Red Skelton Brian Hoffman Pigeon Forge


Now Performing in the Rocky Top Theater
167 East Wears Valley Road Suite #17 (Shops of Pigeon Forge) Pigeon Forge, TN 37863


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Jack Benny



Jack Benny was born Benjamin Kubelsky, February 14, 1894 and passed away December 26, 1974, at the age of 39;)



Jack Benny always insisted he was 39 years old no matter how many years over that age he was. Jack Benny was known for his comic timing and his ability to get laughs with either a pregnant pause or a single expression, such as his signature exasperated "Well!"



Jack Benny was born in Chicago, Illinois, and grew up in neighboring Waukegan, Illinois. He was the son of Meyer Kubelsky and Emma Sachs Kubelsky.



When Jack was just six, his parents hoped he would be a great classical violinist. He loved the violin, but hated practice. By age 14, he was playing in local dance bands as well as in his high school orchestra. Benny was a dreamer, and a poor student and was expelled from high school.



At age 17, he began playing the instrument in local vaudeville theaters for $7.50 a week. In 1911, Benny was playing in the same theater as the young Marx Brothers, whose mother Minnie was so enchanted with Benny's musicianship that she invited him to be their permanent accompanist.



The plan was foiled by Benny's parents, who refused to let their son, then 17, go on the road, but it was the beginning of his long friendship with Zeppo Marx. Benny's future wife Mary Livingstone was a distant cousin of the Marx Brothers.



Benny had been only a minor vaudeville performer, but he became a national figure with The Jack Benny Program, a weekly radio show which ran from 1932 to 1948 on NBC and from 1949 to 1955 on CBS. It was consistently among the most highly rated programs.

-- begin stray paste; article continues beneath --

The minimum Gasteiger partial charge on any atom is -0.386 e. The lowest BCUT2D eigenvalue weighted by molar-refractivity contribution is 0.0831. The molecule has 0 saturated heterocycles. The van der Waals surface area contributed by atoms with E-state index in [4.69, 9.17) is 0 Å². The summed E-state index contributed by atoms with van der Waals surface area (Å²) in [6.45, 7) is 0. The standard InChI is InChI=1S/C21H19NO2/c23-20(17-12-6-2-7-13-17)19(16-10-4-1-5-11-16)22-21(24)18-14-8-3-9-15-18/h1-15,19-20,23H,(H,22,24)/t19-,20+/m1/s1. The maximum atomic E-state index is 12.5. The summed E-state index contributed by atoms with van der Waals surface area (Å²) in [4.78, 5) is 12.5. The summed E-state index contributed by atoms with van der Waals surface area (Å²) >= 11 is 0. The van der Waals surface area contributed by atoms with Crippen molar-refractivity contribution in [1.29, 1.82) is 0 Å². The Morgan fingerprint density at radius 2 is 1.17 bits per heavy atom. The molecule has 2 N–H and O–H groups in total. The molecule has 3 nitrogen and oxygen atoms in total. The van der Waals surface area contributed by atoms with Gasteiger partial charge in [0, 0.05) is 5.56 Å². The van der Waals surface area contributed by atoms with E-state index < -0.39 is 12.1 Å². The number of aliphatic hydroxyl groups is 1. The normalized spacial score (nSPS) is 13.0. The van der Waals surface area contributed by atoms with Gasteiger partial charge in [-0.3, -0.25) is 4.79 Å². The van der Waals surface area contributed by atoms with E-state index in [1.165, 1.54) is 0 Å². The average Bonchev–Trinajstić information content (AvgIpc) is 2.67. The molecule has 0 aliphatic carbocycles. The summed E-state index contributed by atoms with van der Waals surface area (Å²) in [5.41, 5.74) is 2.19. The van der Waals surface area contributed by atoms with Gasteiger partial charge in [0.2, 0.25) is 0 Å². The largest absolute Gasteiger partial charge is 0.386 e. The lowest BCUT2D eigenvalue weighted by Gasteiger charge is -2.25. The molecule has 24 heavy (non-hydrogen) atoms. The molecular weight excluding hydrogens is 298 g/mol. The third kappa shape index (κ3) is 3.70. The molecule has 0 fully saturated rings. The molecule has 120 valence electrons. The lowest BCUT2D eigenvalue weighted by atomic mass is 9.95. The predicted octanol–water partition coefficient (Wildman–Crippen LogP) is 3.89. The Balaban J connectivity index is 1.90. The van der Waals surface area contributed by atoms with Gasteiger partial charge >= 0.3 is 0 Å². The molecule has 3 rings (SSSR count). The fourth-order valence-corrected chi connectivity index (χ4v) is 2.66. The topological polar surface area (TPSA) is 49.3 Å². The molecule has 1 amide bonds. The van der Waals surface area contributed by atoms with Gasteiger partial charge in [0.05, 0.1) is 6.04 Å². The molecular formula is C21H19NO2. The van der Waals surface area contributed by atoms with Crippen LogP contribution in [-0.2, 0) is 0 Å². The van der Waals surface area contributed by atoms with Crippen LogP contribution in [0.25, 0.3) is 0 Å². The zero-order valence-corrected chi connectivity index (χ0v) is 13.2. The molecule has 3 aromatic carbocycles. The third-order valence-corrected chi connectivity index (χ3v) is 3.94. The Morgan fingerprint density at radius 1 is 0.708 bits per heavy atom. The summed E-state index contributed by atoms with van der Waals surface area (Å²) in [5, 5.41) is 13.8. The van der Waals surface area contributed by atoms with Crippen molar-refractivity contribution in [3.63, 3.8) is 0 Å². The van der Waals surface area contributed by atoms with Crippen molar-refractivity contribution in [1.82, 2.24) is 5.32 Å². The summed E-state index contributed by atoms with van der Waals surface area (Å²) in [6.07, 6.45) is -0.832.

Benny's stage character was just about everything the actual Jack Benny was not: cheap, petty, vain, and self-congratulatory. His comic rendering of these traits became the anchor to the Benny show's success.



Jack Benny set himself up as the comedic foil, allowing his supporting characters to draw laughs at the expense of his character's flaws.



The Jack Benny Program evolved from a variety show blending sketch comedy and musical interludes into the situation comedy form we know even now, crafting particular situations and scenarios from the fictionalization of Benny the radio star.



If you can remember the Jack Benny Radio and TV show than you probably remember Red Skelton. Next time you are in Pigeon Forge, check out the only family friendly comedy show paying tribute to Red Skelton



CLICK HERE or on the Show Schedule link above to make sure you get a seat to this great afternoon show and re-live the wonderful memories of the golden age of television.



"Goodnight for now and may God bless"

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